Can proteins form polymers?

A polymer [polyˈmeːr] (ancient Greek πολύpolý "much"; μέροςméros, "Part") is a chemical compound that consists of chain or branched molecules (macromolecules) that consist of the same or similar units (the so-called monomers). The adjective polymer means accordingly made up of many equal parts. Although this term usually describes covalently bound substances, which are also referred to as macromolecules, it is often advantageous to include salts and metals in the definition. Again, all of the stuff is here from many identical particles, the formula units.

Definition (within the meaning of the Chemicals Act)

A polymer is a substance whose molecules consist of linked monomer units.

This substance is then considered a polymer

  • when a simple majority by weight of molecules with at least three monomer units is included
  • which are linked to a further monomer unit or another reactant
  • and have entered into a bond by means of an atomic bond (covalent / electron pair bond).

A substance is also considered a polymer if different

  • contains less than a simple majority by weight of molecules
  • which are in a certain molar mass range
  • wherein the deviations in the molar mass are essentially due to the differences in the number of monomer units.

For the purposes of this definition, a monomer unit is the bound form of a monomer in a polymer.

Alternative definition

Polymers are “Substances whose molecular weights are in an integer ratio to one another with the same percentage atomic composition and also have the same internal structure. The same internal structure is distributed over the entire macromolecule. The definition of a polymer also includes the property that a polymer molecule made up of n units cannot be distinguished from a polymer molecule made up of n-1 or n + 1 basic building blocks.[1] This also includes inorganic macromolecules, e.g. B. from elements such as sulfur, or anorg. Compounds [-A ^ - - B ^ + -A ^ - - B ^ + -]. These can be from B, Si, Al, Ti, Ge, P, As with S or O2 are formed. Silicones (polysiloxanes) are also included here.


Polymers can be classified according to the number of basic monomers. However, it is important that at least one monomeric substance builds the chain.

  • Homopolymer: In the simplest case, the polymer consists of only one type of monomer, e.g. B. PE, PP, PVC and PA6.
  • Copolymers are made up of various monomers, such as B. polyesters, polyurethanes and some polyamides (PA 66).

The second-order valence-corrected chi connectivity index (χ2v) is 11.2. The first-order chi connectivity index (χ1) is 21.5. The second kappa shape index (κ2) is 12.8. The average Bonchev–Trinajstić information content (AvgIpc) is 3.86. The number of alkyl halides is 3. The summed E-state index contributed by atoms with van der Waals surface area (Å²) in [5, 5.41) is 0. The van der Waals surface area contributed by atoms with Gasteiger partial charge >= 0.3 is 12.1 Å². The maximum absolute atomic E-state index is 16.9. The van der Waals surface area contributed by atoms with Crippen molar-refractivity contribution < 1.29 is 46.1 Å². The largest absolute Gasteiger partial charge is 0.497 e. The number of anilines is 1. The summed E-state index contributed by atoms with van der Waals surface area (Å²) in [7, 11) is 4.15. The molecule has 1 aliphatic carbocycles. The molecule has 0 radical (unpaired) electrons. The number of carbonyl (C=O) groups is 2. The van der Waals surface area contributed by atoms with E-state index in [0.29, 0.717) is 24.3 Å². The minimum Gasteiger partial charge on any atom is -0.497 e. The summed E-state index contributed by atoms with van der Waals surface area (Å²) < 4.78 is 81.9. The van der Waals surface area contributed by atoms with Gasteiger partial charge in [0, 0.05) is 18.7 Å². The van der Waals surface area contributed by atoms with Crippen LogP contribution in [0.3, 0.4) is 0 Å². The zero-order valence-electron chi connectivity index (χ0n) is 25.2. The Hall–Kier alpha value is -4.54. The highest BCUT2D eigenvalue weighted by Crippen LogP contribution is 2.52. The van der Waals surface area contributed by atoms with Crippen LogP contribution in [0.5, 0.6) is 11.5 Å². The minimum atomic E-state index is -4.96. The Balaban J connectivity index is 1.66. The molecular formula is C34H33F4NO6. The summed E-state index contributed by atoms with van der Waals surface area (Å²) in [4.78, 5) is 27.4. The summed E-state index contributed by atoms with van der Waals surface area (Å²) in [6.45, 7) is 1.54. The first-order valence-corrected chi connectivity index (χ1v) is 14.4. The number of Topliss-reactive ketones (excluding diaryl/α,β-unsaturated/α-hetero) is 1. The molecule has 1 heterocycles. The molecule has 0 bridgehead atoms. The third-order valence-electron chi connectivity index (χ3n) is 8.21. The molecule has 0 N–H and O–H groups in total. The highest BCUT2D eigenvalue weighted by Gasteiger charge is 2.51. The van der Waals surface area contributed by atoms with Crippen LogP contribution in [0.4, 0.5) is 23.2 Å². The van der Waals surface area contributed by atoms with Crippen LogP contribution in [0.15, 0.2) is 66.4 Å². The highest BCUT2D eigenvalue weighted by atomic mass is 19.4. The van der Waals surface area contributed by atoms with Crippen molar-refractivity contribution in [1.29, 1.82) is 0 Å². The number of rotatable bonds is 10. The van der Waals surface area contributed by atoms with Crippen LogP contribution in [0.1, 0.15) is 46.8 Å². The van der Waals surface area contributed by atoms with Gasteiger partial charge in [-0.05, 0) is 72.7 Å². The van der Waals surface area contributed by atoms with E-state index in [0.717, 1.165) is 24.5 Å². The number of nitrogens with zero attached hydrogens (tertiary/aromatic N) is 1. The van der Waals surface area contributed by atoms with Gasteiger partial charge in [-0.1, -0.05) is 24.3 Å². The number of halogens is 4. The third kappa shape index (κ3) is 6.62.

A distinction is also made between organic and inorganic polymers. The organic polymers can be further subdivided into

  • Biopolymers or natural polymers: they are the basic building blocks of living organisms.
  • chemically modified polymers arise from the further processing of biopolymers, e.g. B. nitrocellulose, celluloid or starch derivatives
  • synthetic polymers: Synthetic polymers that are manufactured industrially or on a laboratory scale by polymerization processes include polyethylene, polystyrene, polyvinyl chloride, etc.

Other polymers:

Polymer chemistry

The chain formation, i.e. the connection of individual monomers, takes place through polyreactions (such as, for example, polymerization, polycondensation or polyaddition). The monomers combine to form polymers.

Polymers made from differently built monomers are called heteropolymers or copolymers.

Most plastics are polymers in which the carbon is responsible for the molecular chain formation.

A distinction is made between isotactic polymers in which all substituents of a polymer chain have the same stereoelectronic conformation, such as e.g. B. isotactic polystyrene with configuration R-R-R-R-R-… or S-S-S-S-S-… In atactic polymers the substituents are randomly ordered (a kind of racemate). Polymers whose substituents consist alternately of R and S are called syndiotactic.


  • Synthetic carbon-based polymers:
  • Synthetic polymers on a different basis:
    • The silicon is also able to form stable bonds with itself. This creates silicones.
  • Biopolymers:

Ecological considerations

Health risks are practically never caused by the polymer itself.

One example of this is PVC: the toxic and highly corrosive gas hydrogen chloride is only produced when it is burned, and it dissolves in water to form hydrochloric acid (hydrochloric acid). In addition, large quantities of polychlorinated dibenzodioxins and furans are produced in smoldering fires. The polymer PVC itself is food-safe and, due to its excellent gas-tightness, is used in medicine, for example for blood products.

Additional problems can arise from additives that are found in virtually every plastic article, such as B. Plasticizers. These are mainly used with PVC.

Polymer physics

According to their physical properties, the polymers are divided into:

  1. The thermoplastics,
  2. the elastomers and
  3. the thermosets.

In the case of thermoplastics, a distinction is made between (partially) crystalline and amorphous thermoplastics. Polymers are theoretically inter alia. described by the Freely Jointed Chain Model or the Wormlike Chain Model.

Polymer electronics

(see main article organic electronics)

Here conductive (electrically active) polymers are used to build up polytronic applications. In contrast to molecular electronics, the information is not processed in individual molecules, but in differently doped volumes.

Such electronic applications are for example:

Another application is that processing of polymers with the help of electronics in electrospinning.


  1. Kunz: Polymerization technology. P. 11.


  • Lechner, Gehrke, Nordmeier: Macromolecular Chemistry. 3. Edition. Birkhäuser, Basel 2003, ISBN 3-7643-6952-3.

Categories: Soft Matter | Plastic | Macromolecular Chemistry